• Casks - pretty damn good because of live yeast. The only issue is live yeast becomes dead yeast over time and then there are issues with those sorts of flavours. The other issue is that the cask must be filled almost to the brim because secondary fermentation will only use about 1/3rd of the oxygen in the headspace. If you're bottle conditioning, the same applies, so you have to balance the reduction of oxygen over the possibility of a slight gushing once opened. 

The Hot Side

While people were vigorously debating whether hot side aeration was a thing, LODO (low dissolved oxygen) folks were vigorously ridding themselves of every trace of oxygen they could find. There are a couple of places where this shows up.

  • Enzymatic oxidation - LOX enzymes in particular
  • Non enzymatic oxidation - this shows up with divalent cations (iron, copper especially) which catalyse oxygen reactions. 

And so they took it upon themselves to reduce oxygen at every single step of the process, including adding tannins via gallotannic acid or mash hopping in the hope that these would precipitate out metal ions. Unfortunately it doesn't appear those last two methods actually do much in the way of iron or copper adsorption, and it has been found that manganese, naturally present in barley is at least as responsible for non-enzymatic oxidative reactions as copper or iron

That said, there are no studies currently that suggest hot side aeration has any noticeable effect on beer in any way, and that's likely because the oxidation that is happening is on lipids which, if the boil goes according to plan, shouldn't make it into the beer in the first place. At the homebrew and small brewery level, however, it's undeniable that trub separation is less than ideal, and so LODO brewing might not be a bad idea, but it's more of a mitigation strategy at that point. You may do better to focus your efforts on the quality of your boil and trub separation, rather than on attempting to eliminate oxygen from your mash as this appears to be inevitable with today's technology.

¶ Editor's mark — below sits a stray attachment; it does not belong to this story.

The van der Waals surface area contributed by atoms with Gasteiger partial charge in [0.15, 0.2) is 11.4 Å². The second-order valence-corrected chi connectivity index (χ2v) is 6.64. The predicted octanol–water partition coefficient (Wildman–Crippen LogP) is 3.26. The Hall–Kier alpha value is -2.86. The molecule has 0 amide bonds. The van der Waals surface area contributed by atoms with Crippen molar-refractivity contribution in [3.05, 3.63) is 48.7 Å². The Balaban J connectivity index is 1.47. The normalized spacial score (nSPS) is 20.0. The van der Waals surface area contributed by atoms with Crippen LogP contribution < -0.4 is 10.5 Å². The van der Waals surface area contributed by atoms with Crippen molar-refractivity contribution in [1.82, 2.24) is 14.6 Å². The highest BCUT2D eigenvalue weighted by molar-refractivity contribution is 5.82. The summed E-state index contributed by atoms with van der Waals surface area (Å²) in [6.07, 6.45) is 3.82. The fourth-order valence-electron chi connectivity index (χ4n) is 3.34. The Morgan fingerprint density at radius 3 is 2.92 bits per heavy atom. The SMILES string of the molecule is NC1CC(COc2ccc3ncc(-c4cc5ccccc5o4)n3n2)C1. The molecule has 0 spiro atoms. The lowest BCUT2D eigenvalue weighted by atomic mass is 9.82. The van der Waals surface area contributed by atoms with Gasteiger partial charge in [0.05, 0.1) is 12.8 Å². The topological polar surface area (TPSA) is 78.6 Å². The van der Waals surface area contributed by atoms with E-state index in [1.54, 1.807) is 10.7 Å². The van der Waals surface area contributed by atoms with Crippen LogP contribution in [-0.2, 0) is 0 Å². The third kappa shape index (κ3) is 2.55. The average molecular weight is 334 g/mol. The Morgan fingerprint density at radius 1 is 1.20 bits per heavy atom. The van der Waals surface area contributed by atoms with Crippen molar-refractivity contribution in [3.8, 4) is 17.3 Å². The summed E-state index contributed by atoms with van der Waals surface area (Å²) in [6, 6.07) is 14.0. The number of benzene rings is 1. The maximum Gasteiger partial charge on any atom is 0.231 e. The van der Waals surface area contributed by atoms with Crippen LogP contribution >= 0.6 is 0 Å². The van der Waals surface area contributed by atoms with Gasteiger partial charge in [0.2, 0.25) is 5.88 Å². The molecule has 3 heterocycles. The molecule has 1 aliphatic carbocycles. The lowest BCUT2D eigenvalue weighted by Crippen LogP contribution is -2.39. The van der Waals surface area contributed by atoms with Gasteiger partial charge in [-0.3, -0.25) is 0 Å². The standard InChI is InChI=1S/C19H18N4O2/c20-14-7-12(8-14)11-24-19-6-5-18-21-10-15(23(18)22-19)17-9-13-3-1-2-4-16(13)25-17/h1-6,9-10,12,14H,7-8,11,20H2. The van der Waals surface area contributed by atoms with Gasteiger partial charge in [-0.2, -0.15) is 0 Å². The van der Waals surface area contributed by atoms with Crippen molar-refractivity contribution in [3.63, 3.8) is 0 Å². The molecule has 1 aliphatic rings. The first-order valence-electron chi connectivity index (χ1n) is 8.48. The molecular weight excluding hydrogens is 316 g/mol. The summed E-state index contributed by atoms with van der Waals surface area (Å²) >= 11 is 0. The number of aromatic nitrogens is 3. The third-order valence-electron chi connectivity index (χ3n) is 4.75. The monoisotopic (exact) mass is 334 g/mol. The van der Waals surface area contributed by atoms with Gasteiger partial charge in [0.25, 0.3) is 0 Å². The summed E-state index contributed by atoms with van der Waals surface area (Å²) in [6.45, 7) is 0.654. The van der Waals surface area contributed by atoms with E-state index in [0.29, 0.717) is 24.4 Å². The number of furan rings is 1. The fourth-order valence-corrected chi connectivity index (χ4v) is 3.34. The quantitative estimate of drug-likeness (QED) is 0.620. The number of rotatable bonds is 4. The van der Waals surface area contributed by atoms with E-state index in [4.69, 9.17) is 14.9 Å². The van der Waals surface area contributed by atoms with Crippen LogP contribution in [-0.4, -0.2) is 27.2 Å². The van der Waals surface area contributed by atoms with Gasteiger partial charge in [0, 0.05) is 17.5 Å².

The last place that changes come from is from heat. Heat creates unstable aldehydes that degrade over time, though this doesn't appear to be an issue in malting, but rather boiling. You may have been told at some point to ensure your boil is "robust" but that's not an invitation to crank the heat as much as possible. The key is the temperature differential between the heating source (element, direct fire or jacket) and the liquid inside. Circulation also helps improve the chances that fewer aldehydes will form, at least until the boil starts in earnest as there is a much more even heat. Here, homebrewers have an advantage over commercial brewers as they have a smaller volume of liquid to heat and circulation is much easier and more effective. Most of us never get to the scorching stage, but nonetheless, the slower the rise, the better.

These aldehydes are responsible for a lot of the "weird" or unnamed flavours in beer where you know something is off, but you can't put your finger on it. It just doesn't taste the same as it should. These aldehydes will degrade. There is nothing you can do about it, even if you eliminate every scrap of oxygen. Your goal is simply to make sure there are fewer of them. 

In short, beer is an organic product and it will degrade over time. There is much you can do to ensure that happens at a slower pace though, even at the home brew level.